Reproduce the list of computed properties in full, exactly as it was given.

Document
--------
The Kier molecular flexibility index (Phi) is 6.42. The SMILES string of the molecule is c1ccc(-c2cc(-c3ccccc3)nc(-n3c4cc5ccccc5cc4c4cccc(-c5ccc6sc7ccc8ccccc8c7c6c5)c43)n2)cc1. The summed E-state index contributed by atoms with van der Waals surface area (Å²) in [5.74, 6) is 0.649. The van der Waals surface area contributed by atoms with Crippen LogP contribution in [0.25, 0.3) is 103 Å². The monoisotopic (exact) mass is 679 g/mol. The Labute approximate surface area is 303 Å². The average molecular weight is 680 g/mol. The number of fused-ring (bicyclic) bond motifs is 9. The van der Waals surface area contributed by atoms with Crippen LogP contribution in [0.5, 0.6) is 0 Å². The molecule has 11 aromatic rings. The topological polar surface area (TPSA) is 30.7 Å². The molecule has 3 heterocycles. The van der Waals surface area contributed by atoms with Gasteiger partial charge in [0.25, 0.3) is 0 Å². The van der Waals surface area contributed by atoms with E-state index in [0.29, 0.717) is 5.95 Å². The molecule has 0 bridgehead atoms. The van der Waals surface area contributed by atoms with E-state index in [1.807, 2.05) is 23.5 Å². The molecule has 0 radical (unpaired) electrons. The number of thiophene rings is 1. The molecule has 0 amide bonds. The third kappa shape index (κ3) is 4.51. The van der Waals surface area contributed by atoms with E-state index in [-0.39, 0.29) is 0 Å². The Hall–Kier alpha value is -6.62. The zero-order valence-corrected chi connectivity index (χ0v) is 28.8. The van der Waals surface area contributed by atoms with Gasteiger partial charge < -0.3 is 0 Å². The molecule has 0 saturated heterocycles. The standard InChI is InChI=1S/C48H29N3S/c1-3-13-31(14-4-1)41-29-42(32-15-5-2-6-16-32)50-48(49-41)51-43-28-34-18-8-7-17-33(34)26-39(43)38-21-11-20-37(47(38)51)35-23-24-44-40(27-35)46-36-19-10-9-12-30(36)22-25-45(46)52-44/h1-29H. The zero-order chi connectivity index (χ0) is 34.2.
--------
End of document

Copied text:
The Kier molecular flexibility index (Phi) is 6.42. The SMILES string of the molecule is c1ccc(-c2cc(-c3ccccc3)nc(-n3c4cc5ccccc5cc4c4cccc(-c5ccc6sc7ccc8ccccc8c7c6c5)c43)n2)cc1. The summed E-state index contributed by atoms with van der Waals surface area (Å²) in [5.74, 6) is 0.649. The van der Waals surface area contributed by atoms with Crippen LogP contribution in [0.25, 0.3) is 103 Å². The monoisotopic (exact) mass is 679 g/mol. The Labute approximate surface area is 303 Å². The average molecular weight is 680 g/mol. The number of fused-ring (bicyclic) bond motifs is 9. The van der Waals surface area contributed by atoms with Crippen LogP contribution in [0.5, 0.6) is 0 Å². The molecule has 11 aromatic rings. The topological polar surface area (TPSA) is 30.7 Å². The molecule has 3 heterocycles. The van der Waals surface area contributed by atoms with Gasteiger partial charge in [0.25, 0.3) is 0 Å². The van der Waals surface area contributed by atoms with E-state index in [0.29, 0.717) is 5.95 Å². The molecule has 0 bridgehead atoms. The van der Waals surface area contributed by atoms with E-state index in [1.807, 2.05) is 23.5 Å². The molecule has 0 radical (unpaired) electrons. The number of thiophene rings is 1. The molecule has 0 amide bonds. The third kappa shape index (κ3) is 4.51. The van der Waals surface area contributed by atoms with E-state index in [-0.39, 0.29) is 0 Å². The Hall–Kier alpha value is -6.62. The zero-order valence-corrected chi connectivity index (χ0v) is 28.8. The van der Waals surface area contributed by atoms with Gasteiger partial charge < -0.3 is 0 Å². The molecule has 0 saturated heterocycles. The standard InChI is InChI=1S/C48H29N3S/c1-3-13-31(14-4-1)41-29-42(32-15-5-2-6-16-32)50-48(49-41)51-43-28-34-18-8-7-17-33(34)26-39(43)38-21-11-20-37(47(38)51)35-23-24-44-40(27-35)46-36-19-10-9-12-30(36)22-25-45(46)52-44/h1-29H. The zero-order chi connectivity index (χ0) is 34.2.